Last Wednesday, 14 November, Mr Justice Kitchin handed down his England and Wales Patents Court judgment in the patent dispute of Wobben v Vestas-Celtic Wind Technology Ltd  EWHC 2636 (Pat). In short, Wobben was the owner and managing director of Enercon, a major manufacturer of wind turbines and the market leader in Germany (also the unsuccessful Community trade mark applicant in a decision covered by this blog last week).
Right: the IPKat demonstrates his affection for wind power
Vestas was the UK branch of the largest maker of wind turbines in the world. Wobben sued for patent infringement; Vestas claimed the patents were invalid; Wobbens agreed that some of his patents' claims were invalid and sought to amend them.
In a case that, despite its length, had very little law in it but lots and lots of techie stuff, Kitchin J found in favour of Vestas. He concluded that there had been no infringement and various claims in Wobben's patents were invalid. One thing the judge said did catch the IPKat's eye. As para.204 he observed:
"It was confirmed by the House of Lords in Synthon v SmithKlineBeecham  UKHL 59;  RPC 10 that an earlier publication will only deprive a patented invention of novelty if it discloses the invention and that the skilled person would be able to perform the disclosed invention if he attempted to do so by using the disclosed matter and his common general knowledge. In my judgment the same approach must apply to obviousness. There can be no justification for finding that a "near miss" which does not enable the claimed invention nevertheless renders it obvious".The IPKat wonders whether readers agree that this is indeed the case. He had always assumed that the functions of novelty and inventive step were quite different. While the notion that a disclosure must be enabling is crucial to novelty, he doesn't see why it should be a sine qua non for obviousness: if it were, then how does the 'obvious to try' criterion stand, where something that exists in the prior art does not in fact constitute an enabling disclosure but suggests clear lines of thinking that will lead to what the patent applicant believes to be an invention?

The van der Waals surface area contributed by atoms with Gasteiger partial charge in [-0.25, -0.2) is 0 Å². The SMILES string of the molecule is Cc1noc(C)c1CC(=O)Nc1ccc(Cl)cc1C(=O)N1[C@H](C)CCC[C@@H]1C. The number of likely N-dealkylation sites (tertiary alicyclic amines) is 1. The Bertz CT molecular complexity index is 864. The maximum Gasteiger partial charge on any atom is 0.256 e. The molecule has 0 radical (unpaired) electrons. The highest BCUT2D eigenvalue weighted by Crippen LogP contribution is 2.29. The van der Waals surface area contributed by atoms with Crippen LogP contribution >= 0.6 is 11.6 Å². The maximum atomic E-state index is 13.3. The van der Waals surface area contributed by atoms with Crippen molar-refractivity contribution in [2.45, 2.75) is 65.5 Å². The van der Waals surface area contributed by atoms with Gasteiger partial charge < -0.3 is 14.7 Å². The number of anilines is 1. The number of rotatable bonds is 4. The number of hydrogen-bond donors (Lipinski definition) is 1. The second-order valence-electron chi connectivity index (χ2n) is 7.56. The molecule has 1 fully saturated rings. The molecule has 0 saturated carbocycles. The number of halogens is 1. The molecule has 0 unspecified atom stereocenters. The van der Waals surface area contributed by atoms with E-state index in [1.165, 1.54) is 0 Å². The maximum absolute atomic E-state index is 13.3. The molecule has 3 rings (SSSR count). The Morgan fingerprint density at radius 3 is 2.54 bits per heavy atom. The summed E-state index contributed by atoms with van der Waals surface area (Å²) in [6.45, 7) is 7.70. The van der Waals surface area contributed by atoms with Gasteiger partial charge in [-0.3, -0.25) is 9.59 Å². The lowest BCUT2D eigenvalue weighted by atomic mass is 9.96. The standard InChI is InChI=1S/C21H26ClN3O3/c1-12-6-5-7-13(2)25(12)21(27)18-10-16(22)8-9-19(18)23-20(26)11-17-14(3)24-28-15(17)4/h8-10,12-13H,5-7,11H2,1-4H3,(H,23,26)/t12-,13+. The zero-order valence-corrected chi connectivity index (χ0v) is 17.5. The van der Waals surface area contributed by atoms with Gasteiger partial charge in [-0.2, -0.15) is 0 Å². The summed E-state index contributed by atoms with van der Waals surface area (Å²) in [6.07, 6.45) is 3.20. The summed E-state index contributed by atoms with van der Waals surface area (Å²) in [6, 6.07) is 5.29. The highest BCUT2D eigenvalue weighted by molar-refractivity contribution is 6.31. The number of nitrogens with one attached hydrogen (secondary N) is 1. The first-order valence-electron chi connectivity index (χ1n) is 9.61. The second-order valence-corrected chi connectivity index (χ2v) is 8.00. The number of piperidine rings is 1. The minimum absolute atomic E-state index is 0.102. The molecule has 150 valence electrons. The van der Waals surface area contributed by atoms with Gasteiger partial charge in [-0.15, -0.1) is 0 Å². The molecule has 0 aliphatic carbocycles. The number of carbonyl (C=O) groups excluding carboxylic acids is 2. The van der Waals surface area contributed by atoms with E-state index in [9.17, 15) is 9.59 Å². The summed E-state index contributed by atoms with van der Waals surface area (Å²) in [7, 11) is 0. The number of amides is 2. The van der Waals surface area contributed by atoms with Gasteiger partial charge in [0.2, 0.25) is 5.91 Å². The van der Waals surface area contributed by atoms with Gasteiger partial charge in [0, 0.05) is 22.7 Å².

You can read the full decision here. Curiously, notes Merpel, BAILII has classified this as a Chancery Division case rather than as a Patents Court case. Let's hope it soon finds its way home.
Blowin' in the wind here and here